- In the event of a tie, the slam master will devise a tie-breaking lightning round where poets will have to perform on the spot. (ie: freestyle compliment battle, haiku off).
Rules for Judges
- Judges chosen will have the least amount of connection with the poets competing that evening.
- Judges will be chosen to represent a diversity of ethnicity, gender expression, age, experience, etc.
- All judges must simultaneously present their scores.
- Judges are encouraged to consider a range of criteria when scoring (content, use of creative language, performance style, ability to arouse feelings, etc), and apply their criteria consistently throughout the event.
Rules for Everyone
- Discriminatory language is not accepted. Anyone who makes offensive comments based on ethnicity, sex and gender, or sexual orientation will be asked to leave immediately.
- Talking / carrying on a loud conversation during a poets’ performance may prompt a slam master to ask you to leave.
- When arriving late or returning from the bathroom, we kindly ask you to wait until between poems to enter the room.
Slam Poetry Formats
Slam poetry comes in a number of different formats and at the end of the day it is fundamentally an excuse for us to share ideas, so whatever is most conducive to that is the way to do it. Some are competitive formats and others are just for fun. Here are some formats that we’ve held in the past and that may happen again sometime in the future.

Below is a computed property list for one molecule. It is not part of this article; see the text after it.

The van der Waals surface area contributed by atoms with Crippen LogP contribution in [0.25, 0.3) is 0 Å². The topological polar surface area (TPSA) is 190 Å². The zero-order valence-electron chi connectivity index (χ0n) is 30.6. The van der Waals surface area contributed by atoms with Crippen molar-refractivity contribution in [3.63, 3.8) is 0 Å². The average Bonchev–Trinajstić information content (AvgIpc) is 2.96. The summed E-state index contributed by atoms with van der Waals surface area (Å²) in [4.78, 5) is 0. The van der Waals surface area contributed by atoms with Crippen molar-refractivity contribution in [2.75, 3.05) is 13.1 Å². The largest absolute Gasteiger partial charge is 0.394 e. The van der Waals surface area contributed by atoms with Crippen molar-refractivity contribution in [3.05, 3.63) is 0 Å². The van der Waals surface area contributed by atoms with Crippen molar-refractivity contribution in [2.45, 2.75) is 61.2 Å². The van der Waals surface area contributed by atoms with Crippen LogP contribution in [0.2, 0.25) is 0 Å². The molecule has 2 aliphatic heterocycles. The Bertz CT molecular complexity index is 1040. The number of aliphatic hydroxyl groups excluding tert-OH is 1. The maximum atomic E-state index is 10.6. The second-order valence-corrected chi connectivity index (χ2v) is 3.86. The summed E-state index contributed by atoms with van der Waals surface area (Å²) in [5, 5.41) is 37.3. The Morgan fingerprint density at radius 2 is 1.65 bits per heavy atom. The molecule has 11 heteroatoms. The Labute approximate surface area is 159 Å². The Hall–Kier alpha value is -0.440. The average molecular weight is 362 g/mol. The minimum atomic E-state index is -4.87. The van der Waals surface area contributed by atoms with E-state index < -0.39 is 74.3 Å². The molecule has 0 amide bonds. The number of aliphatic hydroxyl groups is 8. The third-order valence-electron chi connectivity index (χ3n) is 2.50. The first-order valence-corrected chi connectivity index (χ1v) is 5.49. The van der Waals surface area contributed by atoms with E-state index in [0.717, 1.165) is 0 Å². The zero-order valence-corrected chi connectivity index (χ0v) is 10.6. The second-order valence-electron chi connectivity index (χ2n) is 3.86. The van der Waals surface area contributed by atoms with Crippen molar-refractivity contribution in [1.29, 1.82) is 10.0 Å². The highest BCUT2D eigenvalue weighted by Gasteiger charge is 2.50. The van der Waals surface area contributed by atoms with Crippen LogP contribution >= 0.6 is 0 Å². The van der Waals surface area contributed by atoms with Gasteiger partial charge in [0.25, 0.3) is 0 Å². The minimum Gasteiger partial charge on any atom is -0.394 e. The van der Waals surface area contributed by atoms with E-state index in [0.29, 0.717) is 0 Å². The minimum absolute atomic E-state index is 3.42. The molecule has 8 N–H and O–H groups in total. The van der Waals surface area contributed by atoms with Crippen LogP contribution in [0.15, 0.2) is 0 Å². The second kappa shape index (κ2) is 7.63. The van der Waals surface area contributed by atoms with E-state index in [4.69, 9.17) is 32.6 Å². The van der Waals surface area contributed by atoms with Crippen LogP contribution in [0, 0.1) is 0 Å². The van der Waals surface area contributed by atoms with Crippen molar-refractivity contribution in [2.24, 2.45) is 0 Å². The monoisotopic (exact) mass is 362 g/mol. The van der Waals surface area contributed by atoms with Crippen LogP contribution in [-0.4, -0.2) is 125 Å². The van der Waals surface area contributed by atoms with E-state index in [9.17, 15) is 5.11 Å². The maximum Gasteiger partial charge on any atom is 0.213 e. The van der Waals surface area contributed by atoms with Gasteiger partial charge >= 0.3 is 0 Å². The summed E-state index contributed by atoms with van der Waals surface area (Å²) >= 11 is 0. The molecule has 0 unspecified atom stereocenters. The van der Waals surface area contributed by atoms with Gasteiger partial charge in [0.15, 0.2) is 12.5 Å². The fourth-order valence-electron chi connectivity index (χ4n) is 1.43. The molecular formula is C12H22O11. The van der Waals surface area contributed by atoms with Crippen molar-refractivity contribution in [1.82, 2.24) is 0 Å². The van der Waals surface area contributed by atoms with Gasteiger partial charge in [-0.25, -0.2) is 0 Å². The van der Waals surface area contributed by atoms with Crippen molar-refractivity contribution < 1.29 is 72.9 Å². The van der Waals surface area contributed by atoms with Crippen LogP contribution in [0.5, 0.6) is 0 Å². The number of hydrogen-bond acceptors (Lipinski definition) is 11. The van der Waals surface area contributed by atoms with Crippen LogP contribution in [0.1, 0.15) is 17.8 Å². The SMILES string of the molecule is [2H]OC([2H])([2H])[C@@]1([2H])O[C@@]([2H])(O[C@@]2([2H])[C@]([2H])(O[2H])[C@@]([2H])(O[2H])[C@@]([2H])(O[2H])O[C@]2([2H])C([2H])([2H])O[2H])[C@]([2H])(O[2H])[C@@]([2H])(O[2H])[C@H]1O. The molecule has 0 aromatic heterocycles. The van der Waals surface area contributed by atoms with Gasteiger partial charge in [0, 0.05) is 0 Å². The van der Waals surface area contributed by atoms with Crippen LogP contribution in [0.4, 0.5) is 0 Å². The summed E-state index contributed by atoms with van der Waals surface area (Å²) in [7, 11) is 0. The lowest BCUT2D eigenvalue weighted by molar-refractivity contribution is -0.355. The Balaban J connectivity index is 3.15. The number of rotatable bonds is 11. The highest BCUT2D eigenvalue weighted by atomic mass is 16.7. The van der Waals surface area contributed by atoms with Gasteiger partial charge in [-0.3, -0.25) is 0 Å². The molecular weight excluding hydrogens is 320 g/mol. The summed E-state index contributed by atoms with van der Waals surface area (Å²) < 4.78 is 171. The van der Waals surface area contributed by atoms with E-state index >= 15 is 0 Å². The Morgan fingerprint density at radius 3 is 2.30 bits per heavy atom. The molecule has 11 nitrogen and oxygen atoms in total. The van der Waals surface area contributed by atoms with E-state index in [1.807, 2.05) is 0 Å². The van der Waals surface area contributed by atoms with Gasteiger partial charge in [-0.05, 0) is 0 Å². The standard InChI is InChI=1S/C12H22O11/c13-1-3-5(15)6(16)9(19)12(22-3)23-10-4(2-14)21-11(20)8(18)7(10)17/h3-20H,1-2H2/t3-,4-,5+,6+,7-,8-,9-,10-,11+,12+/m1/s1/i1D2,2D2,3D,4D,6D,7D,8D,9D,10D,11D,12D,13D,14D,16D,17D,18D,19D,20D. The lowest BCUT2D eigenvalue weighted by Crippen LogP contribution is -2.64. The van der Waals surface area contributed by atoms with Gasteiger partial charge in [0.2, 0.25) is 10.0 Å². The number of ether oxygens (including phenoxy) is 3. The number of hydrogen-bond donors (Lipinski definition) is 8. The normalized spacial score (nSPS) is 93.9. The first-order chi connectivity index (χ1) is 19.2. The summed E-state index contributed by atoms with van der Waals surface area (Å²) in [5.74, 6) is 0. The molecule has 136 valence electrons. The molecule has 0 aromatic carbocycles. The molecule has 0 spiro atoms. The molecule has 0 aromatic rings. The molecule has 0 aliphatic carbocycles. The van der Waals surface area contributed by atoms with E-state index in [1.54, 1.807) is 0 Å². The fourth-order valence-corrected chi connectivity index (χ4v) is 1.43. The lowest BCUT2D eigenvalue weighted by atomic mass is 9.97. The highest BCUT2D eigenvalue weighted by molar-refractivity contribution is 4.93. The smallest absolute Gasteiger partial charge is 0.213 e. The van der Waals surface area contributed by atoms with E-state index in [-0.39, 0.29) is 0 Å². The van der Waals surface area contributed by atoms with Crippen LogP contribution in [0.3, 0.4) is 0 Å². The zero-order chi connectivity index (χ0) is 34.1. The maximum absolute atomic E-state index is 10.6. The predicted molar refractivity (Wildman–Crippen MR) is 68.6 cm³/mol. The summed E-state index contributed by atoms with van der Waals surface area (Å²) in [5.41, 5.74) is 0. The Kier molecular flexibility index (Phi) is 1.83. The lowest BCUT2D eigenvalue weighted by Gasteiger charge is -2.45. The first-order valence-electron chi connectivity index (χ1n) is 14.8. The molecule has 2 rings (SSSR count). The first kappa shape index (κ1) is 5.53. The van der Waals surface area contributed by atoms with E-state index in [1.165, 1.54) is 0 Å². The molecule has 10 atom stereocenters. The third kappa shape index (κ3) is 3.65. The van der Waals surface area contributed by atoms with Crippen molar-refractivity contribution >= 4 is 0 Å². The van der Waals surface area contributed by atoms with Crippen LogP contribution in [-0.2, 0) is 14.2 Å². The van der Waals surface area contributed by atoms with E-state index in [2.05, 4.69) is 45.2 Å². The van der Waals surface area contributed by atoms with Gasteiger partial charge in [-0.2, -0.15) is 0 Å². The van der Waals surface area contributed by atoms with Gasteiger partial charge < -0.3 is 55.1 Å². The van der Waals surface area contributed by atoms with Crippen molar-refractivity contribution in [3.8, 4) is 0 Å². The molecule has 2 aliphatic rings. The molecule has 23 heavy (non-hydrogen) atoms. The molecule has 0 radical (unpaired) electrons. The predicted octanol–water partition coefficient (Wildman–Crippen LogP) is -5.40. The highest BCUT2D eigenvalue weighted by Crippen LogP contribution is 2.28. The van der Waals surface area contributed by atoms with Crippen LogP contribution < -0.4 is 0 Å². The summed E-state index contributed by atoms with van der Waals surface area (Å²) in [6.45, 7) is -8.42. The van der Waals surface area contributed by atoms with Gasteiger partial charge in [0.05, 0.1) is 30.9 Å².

Topic / Genre Slam
This is a slam about a specific topic or genre of poetry. Poems about love, your mother, the ocean, anything we deem the topic to be. Fail to be on topic and you fail to score big points.
Also sometimes known as the “Smart-funny-charming-people-who-will-one-day-take-over-the-world slam”. This format is essentially a slam night that only allows poems on Nerdy topics (video games, dnd, science, cartoons, comics, and the internet). Anything aside from something overtly nerdy will cause the offending poet to be banned from the venue for up to a minute and lose the exact value of π from their total score.
This format extends the time limit to 5 minutes and is contest of who can tell the best story. This is more of a prose over poetry night but it’s still a lot of fun. If you like laughing until you cry one minute and feeling chills through your spine the next, then this is the night for you to check out.